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    Replies
    1. My boys got cell phones starting in 1st grade. I'm a stay at home mom. It is MUCH easier for me to field calls from school and make proper decisions, than a nurse that is almost non existant and knows nothing about my boys basal rates or patterns. We aren't blessed with a school nurse, so this was the best way. We got them simple flip phones that they kept only at school, that were programed so they would only have to push one button to get ahold of me. We were lucky enough to get in when we could add a line to our plan for only 5 dollars a month. I always take time to educate. I don't have time to volunteer on a larger scale right now...so I do what I can, one person at a time. I have a hard time letting people walk away with misconceptions. It is hard to know that after you explain, many still won't really get it. But over time...through more conversations the light bulbs go off. Sure, there are days when I don't have it in me to explain so I let it be...but for the most part I won't let the misconceptions win. And what is it that you "believe" that your doctor is saying? What do they believe you need to research? Your child has Type 1. Your child needs insulin. No moss in Africa or vegan diet will change that. Hugs to you! You can do this!!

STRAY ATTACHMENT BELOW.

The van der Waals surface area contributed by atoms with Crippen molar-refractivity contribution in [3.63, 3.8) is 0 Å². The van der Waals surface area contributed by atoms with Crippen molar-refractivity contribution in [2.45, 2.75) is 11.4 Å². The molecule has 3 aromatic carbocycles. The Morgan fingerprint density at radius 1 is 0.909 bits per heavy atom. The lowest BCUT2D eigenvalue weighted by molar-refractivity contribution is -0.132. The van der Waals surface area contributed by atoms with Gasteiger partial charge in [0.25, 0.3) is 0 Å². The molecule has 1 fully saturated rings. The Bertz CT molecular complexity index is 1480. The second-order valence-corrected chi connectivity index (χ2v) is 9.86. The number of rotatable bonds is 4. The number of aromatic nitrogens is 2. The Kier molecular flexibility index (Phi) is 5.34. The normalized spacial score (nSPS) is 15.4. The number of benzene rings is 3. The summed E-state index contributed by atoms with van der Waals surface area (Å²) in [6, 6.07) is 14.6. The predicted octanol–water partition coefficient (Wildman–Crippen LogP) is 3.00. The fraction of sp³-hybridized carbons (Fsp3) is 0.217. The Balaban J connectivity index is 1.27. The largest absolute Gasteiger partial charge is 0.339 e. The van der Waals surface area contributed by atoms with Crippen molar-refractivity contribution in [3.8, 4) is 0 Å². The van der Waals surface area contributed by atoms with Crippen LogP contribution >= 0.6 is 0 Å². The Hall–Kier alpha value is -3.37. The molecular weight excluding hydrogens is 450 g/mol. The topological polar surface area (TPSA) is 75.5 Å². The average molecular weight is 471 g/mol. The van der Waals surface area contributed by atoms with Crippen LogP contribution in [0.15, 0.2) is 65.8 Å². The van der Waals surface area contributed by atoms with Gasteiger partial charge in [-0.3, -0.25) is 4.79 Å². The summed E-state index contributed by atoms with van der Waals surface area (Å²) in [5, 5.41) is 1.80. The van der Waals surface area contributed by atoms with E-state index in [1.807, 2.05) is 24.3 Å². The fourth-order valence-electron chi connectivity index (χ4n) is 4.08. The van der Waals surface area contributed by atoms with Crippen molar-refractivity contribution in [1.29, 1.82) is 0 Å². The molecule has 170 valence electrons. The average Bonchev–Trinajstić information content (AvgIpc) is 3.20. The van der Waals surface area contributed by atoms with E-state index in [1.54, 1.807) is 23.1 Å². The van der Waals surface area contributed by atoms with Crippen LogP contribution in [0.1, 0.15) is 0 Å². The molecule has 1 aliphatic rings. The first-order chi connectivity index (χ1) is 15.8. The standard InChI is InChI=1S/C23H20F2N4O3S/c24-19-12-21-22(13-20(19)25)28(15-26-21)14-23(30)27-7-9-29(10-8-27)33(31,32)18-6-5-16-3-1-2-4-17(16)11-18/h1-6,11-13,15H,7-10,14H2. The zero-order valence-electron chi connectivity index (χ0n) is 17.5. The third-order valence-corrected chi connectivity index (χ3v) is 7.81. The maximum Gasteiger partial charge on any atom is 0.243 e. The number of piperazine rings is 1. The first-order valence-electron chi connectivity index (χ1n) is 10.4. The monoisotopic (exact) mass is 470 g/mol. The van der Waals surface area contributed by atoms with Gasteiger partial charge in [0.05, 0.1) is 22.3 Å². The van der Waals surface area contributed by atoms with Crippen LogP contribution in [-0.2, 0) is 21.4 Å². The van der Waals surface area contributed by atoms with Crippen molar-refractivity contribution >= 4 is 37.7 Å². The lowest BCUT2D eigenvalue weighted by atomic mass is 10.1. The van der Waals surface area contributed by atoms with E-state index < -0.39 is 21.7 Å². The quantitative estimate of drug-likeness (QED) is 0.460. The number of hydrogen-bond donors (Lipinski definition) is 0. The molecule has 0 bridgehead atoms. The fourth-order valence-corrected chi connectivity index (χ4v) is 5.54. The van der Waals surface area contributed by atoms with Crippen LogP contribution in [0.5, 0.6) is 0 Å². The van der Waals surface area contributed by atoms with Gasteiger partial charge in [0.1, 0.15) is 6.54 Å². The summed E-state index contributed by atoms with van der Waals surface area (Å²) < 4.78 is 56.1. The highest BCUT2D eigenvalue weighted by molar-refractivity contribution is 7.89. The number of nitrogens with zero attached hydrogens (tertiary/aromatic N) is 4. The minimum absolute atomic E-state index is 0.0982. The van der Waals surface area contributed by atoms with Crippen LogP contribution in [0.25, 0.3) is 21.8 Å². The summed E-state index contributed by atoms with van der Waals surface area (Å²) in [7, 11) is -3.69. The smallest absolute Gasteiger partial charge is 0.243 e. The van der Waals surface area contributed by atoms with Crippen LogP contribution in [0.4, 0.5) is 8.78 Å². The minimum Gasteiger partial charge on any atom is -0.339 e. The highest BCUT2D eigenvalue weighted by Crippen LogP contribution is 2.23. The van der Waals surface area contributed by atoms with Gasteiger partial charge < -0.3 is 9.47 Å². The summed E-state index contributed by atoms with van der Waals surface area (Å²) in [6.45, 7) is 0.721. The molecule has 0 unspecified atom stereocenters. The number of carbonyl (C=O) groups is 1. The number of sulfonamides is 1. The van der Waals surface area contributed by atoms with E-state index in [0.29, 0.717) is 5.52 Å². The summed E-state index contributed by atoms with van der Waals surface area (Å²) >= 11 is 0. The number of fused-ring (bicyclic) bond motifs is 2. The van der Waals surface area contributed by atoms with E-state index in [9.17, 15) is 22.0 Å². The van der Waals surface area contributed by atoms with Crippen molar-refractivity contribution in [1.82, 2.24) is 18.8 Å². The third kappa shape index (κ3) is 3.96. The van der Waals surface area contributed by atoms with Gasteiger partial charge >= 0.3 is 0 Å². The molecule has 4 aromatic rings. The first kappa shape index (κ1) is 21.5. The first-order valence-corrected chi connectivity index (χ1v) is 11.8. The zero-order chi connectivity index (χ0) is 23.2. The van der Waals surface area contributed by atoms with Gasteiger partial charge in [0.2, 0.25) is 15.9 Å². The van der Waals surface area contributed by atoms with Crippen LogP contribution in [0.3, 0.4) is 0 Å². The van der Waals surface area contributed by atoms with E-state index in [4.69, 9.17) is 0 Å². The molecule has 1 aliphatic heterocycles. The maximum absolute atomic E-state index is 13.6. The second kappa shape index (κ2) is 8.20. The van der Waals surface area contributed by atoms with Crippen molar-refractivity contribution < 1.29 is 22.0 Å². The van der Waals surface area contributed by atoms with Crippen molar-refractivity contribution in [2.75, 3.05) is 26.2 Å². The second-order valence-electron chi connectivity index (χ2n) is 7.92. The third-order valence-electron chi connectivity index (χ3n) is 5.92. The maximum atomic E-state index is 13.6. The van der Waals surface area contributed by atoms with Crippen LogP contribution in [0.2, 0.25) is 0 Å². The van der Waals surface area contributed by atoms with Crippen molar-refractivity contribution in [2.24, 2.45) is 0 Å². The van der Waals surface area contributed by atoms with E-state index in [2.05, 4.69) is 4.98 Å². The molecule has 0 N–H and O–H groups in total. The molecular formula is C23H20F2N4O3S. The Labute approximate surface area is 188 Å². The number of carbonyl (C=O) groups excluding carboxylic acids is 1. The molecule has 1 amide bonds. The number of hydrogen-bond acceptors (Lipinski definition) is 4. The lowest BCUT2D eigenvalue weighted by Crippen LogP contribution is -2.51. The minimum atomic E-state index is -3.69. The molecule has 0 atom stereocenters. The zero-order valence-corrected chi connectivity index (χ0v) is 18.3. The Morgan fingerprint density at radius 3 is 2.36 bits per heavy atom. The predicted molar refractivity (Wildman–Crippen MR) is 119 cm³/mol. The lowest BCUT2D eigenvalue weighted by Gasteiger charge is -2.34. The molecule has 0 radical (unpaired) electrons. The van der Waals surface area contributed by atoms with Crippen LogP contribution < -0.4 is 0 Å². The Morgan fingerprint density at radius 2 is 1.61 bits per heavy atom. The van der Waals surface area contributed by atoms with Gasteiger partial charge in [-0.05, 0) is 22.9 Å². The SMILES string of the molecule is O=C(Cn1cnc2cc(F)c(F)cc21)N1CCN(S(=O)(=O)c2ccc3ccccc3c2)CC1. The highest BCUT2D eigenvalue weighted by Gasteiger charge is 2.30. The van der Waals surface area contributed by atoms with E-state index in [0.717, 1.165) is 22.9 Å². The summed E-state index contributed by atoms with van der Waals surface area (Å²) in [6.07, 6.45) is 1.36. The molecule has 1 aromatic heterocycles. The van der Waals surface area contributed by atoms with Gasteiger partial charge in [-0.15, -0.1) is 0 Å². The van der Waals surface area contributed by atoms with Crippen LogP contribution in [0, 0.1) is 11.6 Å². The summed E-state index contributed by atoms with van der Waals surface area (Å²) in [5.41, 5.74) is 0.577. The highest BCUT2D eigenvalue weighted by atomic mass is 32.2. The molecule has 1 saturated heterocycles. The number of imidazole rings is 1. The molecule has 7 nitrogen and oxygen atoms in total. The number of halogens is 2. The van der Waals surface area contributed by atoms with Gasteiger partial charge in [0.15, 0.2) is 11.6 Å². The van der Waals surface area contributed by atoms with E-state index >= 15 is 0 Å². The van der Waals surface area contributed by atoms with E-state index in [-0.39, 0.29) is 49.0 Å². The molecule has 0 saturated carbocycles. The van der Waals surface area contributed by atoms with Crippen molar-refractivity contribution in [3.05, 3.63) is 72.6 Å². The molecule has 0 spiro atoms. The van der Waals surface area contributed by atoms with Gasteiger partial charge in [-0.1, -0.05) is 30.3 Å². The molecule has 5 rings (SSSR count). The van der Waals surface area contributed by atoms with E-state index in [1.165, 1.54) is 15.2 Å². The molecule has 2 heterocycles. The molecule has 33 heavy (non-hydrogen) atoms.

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    2. Right now for both my boys (one in preschool and the other starting srcond grade this fall) the teacher texts me their blood sugar and i text back what i think they should do. My husband and i are just trying to decide if it will be easier hearing from our son than going through the teacher. I too am a stay at home mom, i just had my third boy and we are hoping he doesn't end up with T1D too. It was my cousin that just didn't get it when i tried to explain about T1D. He just kept saying how drs will tell you anything to get your money and so on. I got tired of trying to explain everything, he didn't seem like he really wanted to know, just that he wanted to be right. He thought it very irresponsible of me to not research herbs and other remedies on behalf of my boys. I couldn't get him to understand that they don't have cells that make insulin and so on. He was so sure that their bodies are so full of toxins that they can't function, causing the diabetes. He kept emphasizing that thry probably need a cleanse to get things working right. I got so frustrated repeating myself that i gave up. I just said yep i will look into and then left the room. Have you ever had that? So frustrating!! Thank you so much for taking the time to respond to my questions. I know you are busy but i am sooooo grateful! Thank you! Just remember you are loved and that Heavenly Father is watching over you.